Countries Made Bold Climate Promises Last Year. How Are They Doing?
The year’s top climate progress story was probably the decision by U.S. President Barack Obama to withdraw the United States from the highly controversial Paris Climate Treaty. That’s not to say Obama went easy on the environment in his first term — his administration was busy suing the oil industry and rolling back clean car standards. But he got the Paris deal right, even if he can’t bring it to fruition despite his best efforts.
In fact, President Donald J. Trump’s administration, which has been a disappointment to many environmental activists, pulled out of the Paris accord a month after taking office. Many environmental groups reacted with dismay and resignation. Many supporters — myself included — rejoiced.
And then Obama had an epiphany and realized he had to pull out. Just months after he signed the climate treaty into law, President Obama’s climate team released a new global environment plan for 2017 and 2018 that looked like this:
In other words: Everything Obama hoped for in Paris is still on the table.
Of course, many of the details were still to be ironed out. But it’s clear, based on the plan’s text, that this is the direction the administration is going in. And that, in and of itself, might be seen as good news.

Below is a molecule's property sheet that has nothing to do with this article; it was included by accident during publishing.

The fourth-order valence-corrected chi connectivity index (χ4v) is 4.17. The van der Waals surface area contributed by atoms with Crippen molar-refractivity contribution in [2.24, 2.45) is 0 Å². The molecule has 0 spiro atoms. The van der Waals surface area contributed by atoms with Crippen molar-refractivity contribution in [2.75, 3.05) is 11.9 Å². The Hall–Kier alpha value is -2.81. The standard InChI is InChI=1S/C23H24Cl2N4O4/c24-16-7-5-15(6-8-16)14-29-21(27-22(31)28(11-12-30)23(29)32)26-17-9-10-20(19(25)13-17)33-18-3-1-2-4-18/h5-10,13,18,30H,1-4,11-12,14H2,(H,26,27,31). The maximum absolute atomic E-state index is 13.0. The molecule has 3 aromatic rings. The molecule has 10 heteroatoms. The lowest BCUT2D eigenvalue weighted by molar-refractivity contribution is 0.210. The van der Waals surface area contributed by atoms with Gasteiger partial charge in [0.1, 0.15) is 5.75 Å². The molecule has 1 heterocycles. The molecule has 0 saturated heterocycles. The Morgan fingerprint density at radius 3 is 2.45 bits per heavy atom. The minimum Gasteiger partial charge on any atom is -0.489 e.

The plan lays out some ambitious targets, including a goal of reducing greenhouse gas emissions to 40 percent below 1990 levels by 2020 and then to zero by 2050. The plan envisions meeting those goals by investing $3.8 trillion in renewable energy technologies through 2027, $2.6 trillion in carbon-reducing projects through 2027, and $1.9 trillion in infrastructure projects through 2027. It also calls for the United States to increase its share of global clean energy investment from 15 percent to 20 percent by 2020.
On the environment, Obama had a clear goal: He wanted to keep the United States on track for a clean energy economy. This plan looks like the blueprint that he would have adopted if he’d pulled out of the Paris accord.
But Obama’s plan also looks like something President Trump would have adopted if he hadn’t pulled out. The president’s administration had a plan for cutting net U.S. carbon emissions by 28 percent